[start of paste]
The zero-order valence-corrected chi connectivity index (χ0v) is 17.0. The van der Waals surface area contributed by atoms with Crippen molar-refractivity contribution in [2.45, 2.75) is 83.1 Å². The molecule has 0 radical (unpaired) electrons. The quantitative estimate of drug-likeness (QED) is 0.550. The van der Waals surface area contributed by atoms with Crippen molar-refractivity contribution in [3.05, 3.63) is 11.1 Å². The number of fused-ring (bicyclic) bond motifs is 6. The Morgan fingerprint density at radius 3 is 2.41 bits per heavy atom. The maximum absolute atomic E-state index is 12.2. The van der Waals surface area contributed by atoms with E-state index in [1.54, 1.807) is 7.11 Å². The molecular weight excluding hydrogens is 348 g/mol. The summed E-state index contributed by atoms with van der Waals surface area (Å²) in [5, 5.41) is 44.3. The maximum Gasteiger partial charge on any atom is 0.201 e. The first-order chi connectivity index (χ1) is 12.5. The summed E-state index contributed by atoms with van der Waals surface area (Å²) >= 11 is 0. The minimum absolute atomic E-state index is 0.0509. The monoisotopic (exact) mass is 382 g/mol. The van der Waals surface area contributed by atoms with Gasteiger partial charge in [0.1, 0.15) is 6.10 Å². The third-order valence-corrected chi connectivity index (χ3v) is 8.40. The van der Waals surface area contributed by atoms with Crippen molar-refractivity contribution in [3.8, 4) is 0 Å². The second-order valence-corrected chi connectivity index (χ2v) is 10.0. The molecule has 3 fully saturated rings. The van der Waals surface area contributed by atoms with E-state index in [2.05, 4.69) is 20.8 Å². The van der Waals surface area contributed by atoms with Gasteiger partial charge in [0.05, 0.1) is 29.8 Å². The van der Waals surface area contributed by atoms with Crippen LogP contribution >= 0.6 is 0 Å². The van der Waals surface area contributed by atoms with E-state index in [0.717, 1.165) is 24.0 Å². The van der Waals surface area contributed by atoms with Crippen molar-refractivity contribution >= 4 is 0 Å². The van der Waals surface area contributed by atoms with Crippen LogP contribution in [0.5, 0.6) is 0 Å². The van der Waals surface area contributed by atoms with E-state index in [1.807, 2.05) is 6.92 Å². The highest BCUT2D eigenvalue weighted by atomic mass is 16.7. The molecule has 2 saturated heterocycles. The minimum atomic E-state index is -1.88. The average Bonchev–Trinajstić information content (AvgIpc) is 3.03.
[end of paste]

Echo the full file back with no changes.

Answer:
The zero-order valence-corrected chi connectivity index (χ0v) is 17.0. The van der Waals surface area contributed by atoms with Crippen molar-refractivity contribution in [2.45, 2.75) is 83.1 Å². The molecule has 0 radical (unpaired) electrons. The quantitative estimate of drug-likeness (QED) is 0.550. The van der Waals surface area contributed by atoms with Crippen molar-refractivity contribution in [3.05, 3.63) is 11.1 Å². The number of fused-ring (bicyclic) bond motifs is 6. The Morgan fingerprint density at radius 3 is 2.41 bits per heavy atom. The maximum absolute atomic E-state index is 12.2. The van der Waals surface area contributed by atoms with E-state index in [1.54, 1.807) is 7.11 Å². The molecular weight excluding hydrogens is 348 g/mol. The summed E-state index contributed by atoms with van der Waals surface area (Å²) in [5, 5.41) is 44.3. The maximum Gasteiger partial charge on any atom is 0.201 e. The first-order chi connectivity index (χ1) is 12.5. The summed E-state index contributed by atoms with van der Waals surface area (Å²) >= 11 is 0. The minimum absolute atomic E-state index is 0.0509. The monoisotopic (exact) mass is 382 g/mol. The van der Waals surface area contributed by atoms with Gasteiger partial charge in [0.1, 0.15) is 6.10 Å². The third-order valence-corrected chi connectivity index (χ3v) is 8.40. The van der Waals surface area contributed by atoms with Crippen molar-refractivity contribution in [3.8, 4) is 0 Å². The second-order valence-corrected chi connectivity index (χ2v) is 10.0. The molecule has 3 fully saturated rings. The van der Waals surface area contributed by atoms with E-state index in [2.05, 4.69) is 20.8 Å². The van der Waals surface area contributed by atoms with Gasteiger partial charge in [0.05, 0.1) is 29.8 Å². The van der Waals surface area contributed by atoms with Crippen LogP contribution >= 0.6 is 0 Å². The van der Waals surface area contributed by atoms with E-state index in [0.717, 1.165) is 24.0 Å². The van der Waals surface area contributed by atoms with Crippen molar-refractivity contribution >= 4 is 0 Å². The van der Waals surface area contributed by atoms with Crippen LogP contribution in [0.5, 0.6) is 0 Å². The van der Waals surface area contributed by atoms with E-state index in [1.807, 2.05) is 6.92 Å². The highest BCUT2D eigenvalue weighted by atomic mass is 16.7. The molecule has 2 saturated heterocycles. The minimum atomic E-state index is -1.88. The average Bonchev–Trinajstić information content (AvgIpc) is 3.03.